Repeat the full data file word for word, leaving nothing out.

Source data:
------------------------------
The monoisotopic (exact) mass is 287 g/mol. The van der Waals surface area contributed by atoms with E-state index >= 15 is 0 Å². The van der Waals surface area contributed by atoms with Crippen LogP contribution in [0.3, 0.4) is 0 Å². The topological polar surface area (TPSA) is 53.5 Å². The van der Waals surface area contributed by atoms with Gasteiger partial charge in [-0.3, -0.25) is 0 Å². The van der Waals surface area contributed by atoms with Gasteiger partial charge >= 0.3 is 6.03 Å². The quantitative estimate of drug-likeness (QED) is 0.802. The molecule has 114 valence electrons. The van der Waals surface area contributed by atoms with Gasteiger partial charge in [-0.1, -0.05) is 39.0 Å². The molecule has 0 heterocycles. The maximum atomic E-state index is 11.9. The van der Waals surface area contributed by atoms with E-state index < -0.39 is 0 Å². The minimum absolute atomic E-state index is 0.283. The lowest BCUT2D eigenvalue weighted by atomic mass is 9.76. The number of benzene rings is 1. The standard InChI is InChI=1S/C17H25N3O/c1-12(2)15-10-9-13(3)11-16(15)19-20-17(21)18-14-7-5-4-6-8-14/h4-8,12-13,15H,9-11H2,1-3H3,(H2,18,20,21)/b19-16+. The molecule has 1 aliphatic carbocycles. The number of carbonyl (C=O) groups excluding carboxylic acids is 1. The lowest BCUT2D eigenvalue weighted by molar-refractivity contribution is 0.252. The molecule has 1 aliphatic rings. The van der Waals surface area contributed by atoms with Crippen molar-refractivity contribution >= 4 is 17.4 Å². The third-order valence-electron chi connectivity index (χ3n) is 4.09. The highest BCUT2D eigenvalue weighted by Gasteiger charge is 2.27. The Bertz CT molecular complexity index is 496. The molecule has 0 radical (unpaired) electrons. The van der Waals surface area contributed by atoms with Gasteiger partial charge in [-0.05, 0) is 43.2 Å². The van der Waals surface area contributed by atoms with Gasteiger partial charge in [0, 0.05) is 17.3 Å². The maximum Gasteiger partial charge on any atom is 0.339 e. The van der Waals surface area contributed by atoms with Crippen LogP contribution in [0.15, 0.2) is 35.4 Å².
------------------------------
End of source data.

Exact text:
The monoisotopic (exact) mass is 287 g/mol. The van der Waals surface area contributed by atoms with E-state index >= 15 is 0 Å². The van der Waals surface area contributed by atoms with Crippen LogP contribution in [0.3, 0.4) is 0 Å². The topological polar surface area (TPSA) is 53.5 Å². The van der Waals surface area contributed by atoms with Gasteiger partial charge in [-0.3, -0.25) is 0 Å². The van der Waals surface area contributed by atoms with Gasteiger partial charge >= 0.3 is 6.03 Å². The quantitative estimate of drug-likeness (QED) is 0.802. The molecule has 114 valence electrons. The van der Waals surface area contributed by atoms with Gasteiger partial charge in [-0.1, -0.05) is 39.0 Å². The molecule has 0 heterocycles. The maximum atomic E-state index is 11.9. The van der Waals surface area contributed by atoms with E-state index < -0.39 is 0 Å². The minimum absolute atomic E-state index is 0.283. The lowest BCUT2D eigenvalue weighted by atomic mass is 9.76. The number of benzene rings is 1. The standard InChI is InChI=1S/C17H25N3O/c1-12(2)15-10-9-13(3)11-16(15)19-20-17(21)18-14-7-5-4-6-8-14/h4-8,12-13,15H,9-11H2,1-3H3,(H2,18,20,21)/b19-16+. The molecule has 1 aliphatic carbocycles. The number of carbonyl (C=O) groups excluding carboxylic acids is 1. The lowest BCUT2D eigenvalue weighted by molar-refractivity contribution is 0.252. The molecule has 1 aliphatic rings. The van der Waals surface area contributed by atoms with Crippen molar-refractivity contribution >= 4 is 17.4 Å². The third-order valence-electron chi connectivity index (χ3n) is 4.09. The highest BCUT2D eigenvalue weighted by Gasteiger charge is 2.27. The Bertz CT molecular complexity index is 496. The molecule has 0 radical (unpaired) electrons. The van der Waals surface area contributed by atoms with Gasteiger partial charge in [-0.05, 0) is 43.2 Å². The van der Waals surface area contributed by atoms with Gasteiger partial charge in [0, 0.05) is 17.3 Å². The maximum Gasteiger partial charge on any atom is 0.339 e. The van der Waals surface area contributed by atoms with Crippen LogP contribution in [0.15, 0.2) is 35.4 Å².